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An intimate, sincere and diverse release from Cary, providing a contemplative, at times pensive and plaintive, folky narrative. Enjoyable and thought-provoking, these songs speak right to your heart. If you like British singer-songwriter folk of a certain vintage, John Martyn, Ralph McTell and Nick Drake, you will hear the very clear influences herein.

"Blue Rain" album review...

Vancouver based singer-songwriter Cary Heuchert is well known on Facebook for his keen insights into progressive rock history. Like many musicologists, Cary is also a gifted recording artist in his own right. On his CD debut, entitled Blue RainCary Heuchert delves deep into the archetypes of rock and pop music and provides a fascinating assortment of folk-rock, psych-pop and progressive rock sounds of his own design. Blue Rain is self-produced and, while it may be more Emitt Rhodes than Paul McCartney, it’s Cary's songs that will have you coming back for seconds and thirds. One track here called “Maoershan” is very much in the Mike Pinder tradition of mellotron styled instrumental music. Speaking to mwe3.com about the wide variety of folk-rock meets progressive rock sounds on Blue Rain, Cary explains, "Yes, it started off as folk-rock, but in a progressive way, because I realized early that I wanted each song to be a little different and show diversity. I've always admired artists who were diverse. The Beatles perhaps started this trend and opened the doors and inspired other groups like Pink Floyd, Spirit, Traffic, Family and others. Bands which you couldn't classify so easily..." The tracks on Blue Rain vary widely from track to track, but there’s a cutting edge sounding early Traffic meets Nick Drake kind of approach here. A very cool album by a rising artist with a lot to offer, Cary Heuchert's Blue Rain is a fascinating look and listen into the art of 21st century progressive music. www.oddiyorecords.com www.cdbaby.com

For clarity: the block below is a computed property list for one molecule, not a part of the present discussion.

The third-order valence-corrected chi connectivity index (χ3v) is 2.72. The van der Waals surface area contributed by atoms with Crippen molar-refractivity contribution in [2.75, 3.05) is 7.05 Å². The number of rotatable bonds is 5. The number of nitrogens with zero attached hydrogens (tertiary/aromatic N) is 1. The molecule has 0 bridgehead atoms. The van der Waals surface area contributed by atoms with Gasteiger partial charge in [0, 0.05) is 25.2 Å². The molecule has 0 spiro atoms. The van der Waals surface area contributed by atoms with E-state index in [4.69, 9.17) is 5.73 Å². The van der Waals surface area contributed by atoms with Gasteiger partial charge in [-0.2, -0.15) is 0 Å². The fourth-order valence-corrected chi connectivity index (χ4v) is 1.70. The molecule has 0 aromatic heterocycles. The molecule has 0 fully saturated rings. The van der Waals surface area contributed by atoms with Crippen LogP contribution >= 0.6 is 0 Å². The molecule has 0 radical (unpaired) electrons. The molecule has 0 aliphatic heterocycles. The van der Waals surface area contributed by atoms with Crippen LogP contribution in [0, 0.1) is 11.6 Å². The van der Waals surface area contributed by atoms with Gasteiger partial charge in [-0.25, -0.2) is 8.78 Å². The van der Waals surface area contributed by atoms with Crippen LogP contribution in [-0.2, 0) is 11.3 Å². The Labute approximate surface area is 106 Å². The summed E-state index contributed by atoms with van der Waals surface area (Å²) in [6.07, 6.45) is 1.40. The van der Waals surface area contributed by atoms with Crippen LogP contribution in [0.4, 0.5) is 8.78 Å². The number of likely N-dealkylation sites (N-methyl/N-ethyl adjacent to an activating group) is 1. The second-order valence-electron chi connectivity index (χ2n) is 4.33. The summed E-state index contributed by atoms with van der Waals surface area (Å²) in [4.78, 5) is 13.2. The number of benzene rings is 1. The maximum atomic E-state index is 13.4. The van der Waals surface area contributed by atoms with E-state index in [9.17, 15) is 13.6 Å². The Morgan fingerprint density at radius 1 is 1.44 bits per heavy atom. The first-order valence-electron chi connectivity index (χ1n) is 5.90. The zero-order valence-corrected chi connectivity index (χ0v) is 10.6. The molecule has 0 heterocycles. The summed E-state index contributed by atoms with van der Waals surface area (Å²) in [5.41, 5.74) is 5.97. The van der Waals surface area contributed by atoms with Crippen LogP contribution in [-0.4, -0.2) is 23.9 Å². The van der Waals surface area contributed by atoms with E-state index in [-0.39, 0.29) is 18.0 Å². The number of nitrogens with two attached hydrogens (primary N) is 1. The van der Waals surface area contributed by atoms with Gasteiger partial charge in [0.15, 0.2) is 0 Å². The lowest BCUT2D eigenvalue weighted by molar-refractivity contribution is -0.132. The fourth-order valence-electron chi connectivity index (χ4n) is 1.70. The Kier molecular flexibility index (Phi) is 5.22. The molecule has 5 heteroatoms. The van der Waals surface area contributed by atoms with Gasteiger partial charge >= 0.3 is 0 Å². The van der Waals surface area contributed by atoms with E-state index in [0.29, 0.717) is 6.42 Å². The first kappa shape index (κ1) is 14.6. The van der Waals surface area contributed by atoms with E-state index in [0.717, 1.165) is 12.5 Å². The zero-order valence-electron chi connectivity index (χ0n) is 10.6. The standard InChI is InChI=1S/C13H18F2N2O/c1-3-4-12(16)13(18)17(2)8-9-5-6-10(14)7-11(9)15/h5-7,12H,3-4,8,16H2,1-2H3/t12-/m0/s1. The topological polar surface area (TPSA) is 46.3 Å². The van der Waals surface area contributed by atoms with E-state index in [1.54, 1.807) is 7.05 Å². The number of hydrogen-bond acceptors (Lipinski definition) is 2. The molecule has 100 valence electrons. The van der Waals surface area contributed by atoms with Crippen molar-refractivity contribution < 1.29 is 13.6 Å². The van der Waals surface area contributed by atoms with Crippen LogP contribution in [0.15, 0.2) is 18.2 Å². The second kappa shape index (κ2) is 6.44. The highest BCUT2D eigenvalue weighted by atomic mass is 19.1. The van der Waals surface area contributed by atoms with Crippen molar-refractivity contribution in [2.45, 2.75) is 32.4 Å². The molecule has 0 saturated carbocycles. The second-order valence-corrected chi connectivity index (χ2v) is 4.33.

"A masterpiece of lo-fi progressive, psych-pop, "Blue Rain" establishes Cary Heuchert on the cutting edge of 21st century music." - mwe3.com


Canadian singer/songwriter Cary Heuchert is re-releasing his 2014 album "Blue Rain" with new liner notes and a brand new song "Mirror Of Dreams/Nightwish." The original 10-track album displays Cary's amazing songwriting ability as his acoustic-based psych-folk-pop sound allows you to follow his words while the music relaxes your mind as in "Every Morning Comes." He adds a middle-eastern rhythm to "The Girl Of Dreams" and finds the perfect blend of adult contemporary pop to the soft rock of "Rainfall." His original album finishes up with the acoustic folk ballad "Someday" and the psychedelic feel of "Ode To The Sun." The new bonus track, "Mirror Of Dreams/Nightwish" has a classical backdrop as Cary gentle delivers his storied lyrics. To find out more about Cary Heuchert and his latest release "Blue Rain," please visit oddiyorecords.com.